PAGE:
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Combat Open Water Swim Anxiety

Combat Open Water Swim Anxiety

The swim portion of the race can cause great anxiety for new and experienced swimmers alike. The anxiety can come from different sources, so you need to address it accordingly to overcome it.



Open water swimming requires a higher level of swim fitness than pool swimming. There is no 100% passive way to recover on the swim like the bike and run. You need to understand technique and pacing to get yourself through an open water swim. This can best be accomplished through 1-on-1 lessons with a coach as well as practice in the open water leading up to your race. At Playtri, we get athletes in our Endless Pool so we can provide them immediate feedback based on what we are seeing above and below the water. You will understand a pace that you can maintain while also maintaining good technique to reduce energy expenditure. We also have the longest running Open Water Swim in the DFW Metroplex to get your prepared between March and September.

Schedule your lessons here.



The open water can be daunting. Dark water can cause anxiety because you can’t even see your hand in front of your face. Your mind immediately tells you there’s a shark or a gator just below you and you can’t shake that feeling. Forget about when another athlete or some floating debris touches you! Athletes should practice visualization before entering the water of how they want to swim and exit the water in a calm manner. I recommend athletes practice resetting by turning over on their back and floating or gently swimming elementary back stroke to continue forward movement. They should use diaphragmatic breathing and 4-4-4 breathing pattern to settle their breathing down. They should have positive self-talk and go back to that visualization from before the swim to remind themselves they have done this before and can do it again. When they do all of this and are ready, turn back over and bring it home.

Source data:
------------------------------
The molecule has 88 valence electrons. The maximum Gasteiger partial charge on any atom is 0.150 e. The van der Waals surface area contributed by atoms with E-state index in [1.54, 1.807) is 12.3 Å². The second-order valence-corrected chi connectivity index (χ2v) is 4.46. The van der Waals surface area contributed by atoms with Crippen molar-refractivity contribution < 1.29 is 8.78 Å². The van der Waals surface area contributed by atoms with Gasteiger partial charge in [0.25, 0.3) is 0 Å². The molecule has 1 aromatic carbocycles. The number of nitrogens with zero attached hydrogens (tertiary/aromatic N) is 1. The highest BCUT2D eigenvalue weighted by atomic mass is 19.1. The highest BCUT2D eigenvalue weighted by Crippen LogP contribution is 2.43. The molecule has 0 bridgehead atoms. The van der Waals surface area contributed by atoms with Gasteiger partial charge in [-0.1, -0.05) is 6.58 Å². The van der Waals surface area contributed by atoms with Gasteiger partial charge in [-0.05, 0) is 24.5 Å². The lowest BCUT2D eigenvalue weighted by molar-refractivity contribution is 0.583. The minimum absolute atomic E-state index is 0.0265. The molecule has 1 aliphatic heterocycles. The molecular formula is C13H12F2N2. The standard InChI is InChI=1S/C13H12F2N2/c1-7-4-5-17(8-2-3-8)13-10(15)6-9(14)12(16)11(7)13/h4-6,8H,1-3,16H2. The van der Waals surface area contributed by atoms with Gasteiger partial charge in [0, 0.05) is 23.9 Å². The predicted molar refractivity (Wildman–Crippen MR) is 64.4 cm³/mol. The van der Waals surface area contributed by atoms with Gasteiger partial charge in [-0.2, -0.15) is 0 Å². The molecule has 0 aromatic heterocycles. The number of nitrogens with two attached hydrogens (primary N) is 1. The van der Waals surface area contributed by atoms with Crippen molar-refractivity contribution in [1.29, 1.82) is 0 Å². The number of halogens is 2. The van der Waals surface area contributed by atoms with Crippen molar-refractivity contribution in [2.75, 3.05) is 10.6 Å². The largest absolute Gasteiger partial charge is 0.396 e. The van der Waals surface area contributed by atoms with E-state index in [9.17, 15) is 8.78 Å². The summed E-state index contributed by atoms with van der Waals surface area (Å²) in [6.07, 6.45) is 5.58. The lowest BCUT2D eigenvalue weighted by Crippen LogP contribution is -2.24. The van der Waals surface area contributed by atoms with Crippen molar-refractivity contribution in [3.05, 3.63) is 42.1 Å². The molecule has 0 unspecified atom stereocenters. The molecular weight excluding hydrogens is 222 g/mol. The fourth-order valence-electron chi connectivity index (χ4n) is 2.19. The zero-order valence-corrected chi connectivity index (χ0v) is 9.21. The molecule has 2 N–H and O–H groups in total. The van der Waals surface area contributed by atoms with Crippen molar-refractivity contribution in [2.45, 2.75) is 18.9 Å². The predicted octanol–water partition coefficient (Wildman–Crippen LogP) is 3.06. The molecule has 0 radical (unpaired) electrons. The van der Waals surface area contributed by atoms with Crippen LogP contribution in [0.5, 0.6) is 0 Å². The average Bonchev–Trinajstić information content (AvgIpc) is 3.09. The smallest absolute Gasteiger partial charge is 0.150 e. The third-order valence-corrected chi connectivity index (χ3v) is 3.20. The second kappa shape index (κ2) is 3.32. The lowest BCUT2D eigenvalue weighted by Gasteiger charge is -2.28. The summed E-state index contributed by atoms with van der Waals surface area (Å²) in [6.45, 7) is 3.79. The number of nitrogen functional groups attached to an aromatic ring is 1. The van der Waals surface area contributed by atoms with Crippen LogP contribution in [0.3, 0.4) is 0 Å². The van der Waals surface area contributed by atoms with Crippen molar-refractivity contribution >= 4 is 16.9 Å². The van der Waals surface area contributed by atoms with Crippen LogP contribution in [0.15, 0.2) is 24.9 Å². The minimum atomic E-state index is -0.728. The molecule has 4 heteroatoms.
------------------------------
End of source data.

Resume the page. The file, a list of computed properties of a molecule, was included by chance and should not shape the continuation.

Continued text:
Preparing for the race with appropriate gear including wetsuit, bootie, gloves, and a hood are important for cold races. If you have the gear, you still want to fight hyperventilation by dunking your face in the cold water without goggle for a few seconds until you feel the tightness in your chest leave and feel the sense of calm return before you start the race.

Consider renting or buying a wetsuit for your next swim.


If you have any questions, please email

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